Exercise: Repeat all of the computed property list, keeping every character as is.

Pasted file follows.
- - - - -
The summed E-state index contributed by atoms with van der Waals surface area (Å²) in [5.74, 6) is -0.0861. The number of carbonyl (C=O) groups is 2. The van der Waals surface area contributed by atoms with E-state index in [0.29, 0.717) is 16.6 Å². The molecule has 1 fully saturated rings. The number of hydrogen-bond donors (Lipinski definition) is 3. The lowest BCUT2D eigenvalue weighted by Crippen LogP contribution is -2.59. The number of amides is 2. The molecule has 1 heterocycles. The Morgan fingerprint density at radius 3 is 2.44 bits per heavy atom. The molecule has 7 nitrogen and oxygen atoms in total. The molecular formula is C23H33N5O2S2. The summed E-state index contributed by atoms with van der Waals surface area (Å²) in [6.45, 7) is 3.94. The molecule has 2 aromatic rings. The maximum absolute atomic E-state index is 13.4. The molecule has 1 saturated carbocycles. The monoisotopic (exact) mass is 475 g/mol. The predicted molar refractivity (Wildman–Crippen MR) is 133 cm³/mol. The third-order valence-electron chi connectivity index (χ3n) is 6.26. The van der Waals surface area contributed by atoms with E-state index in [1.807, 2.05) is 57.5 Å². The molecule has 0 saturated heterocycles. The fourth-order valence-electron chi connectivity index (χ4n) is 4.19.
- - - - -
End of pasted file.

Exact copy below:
The summed E-state index contributed by atoms with van der Waals surface area (Å²) in [5.74, 6) is -0.0861. The number of carbonyl (C=O) groups is 2. The van der Waals surface area contributed by atoms with E-state index in [0.29, 0.717) is 16.6 Å². The molecule has 1 fully saturated rings. The number of hydrogen-bond donors (Lipinski definition) is 3. The lowest BCUT2D eigenvalue weighted by Crippen LogP contribution is -2.59. The number of amides is 2. The molecule has 1 heterocycles. The Morgan fingerprint density at radius 3 is 2.44 bits per heavy atom. The molecule has 7 nitrogen and oxygen atoms in total. The molecular formula is C23H33N5O2S2. The summed E-state index contributed by atoms with van der Waals surface area (Å²) in [6.45, 7) is 3.94. The molecule has 2 aromatic rings. The maximum absolute atomic E-state index is 13.4. The molecule has 1 saturated carbocycles. The monoisotopic (exact) mass is 475 g/mol. The predicted molar refractivity (Wildman–Crippen MR) is 133 cm³/mol. The third-order valence-electron chi connectivity index (χ3n) is 6.26. The van der Waals surface area contributed by atoms with E-state index in [1.807, 2.05) is 57.5 Å². The molecule has 0 saturated heterocycles. The fourth-order valence-electron chi connectivity index (χ4n) is 4.19.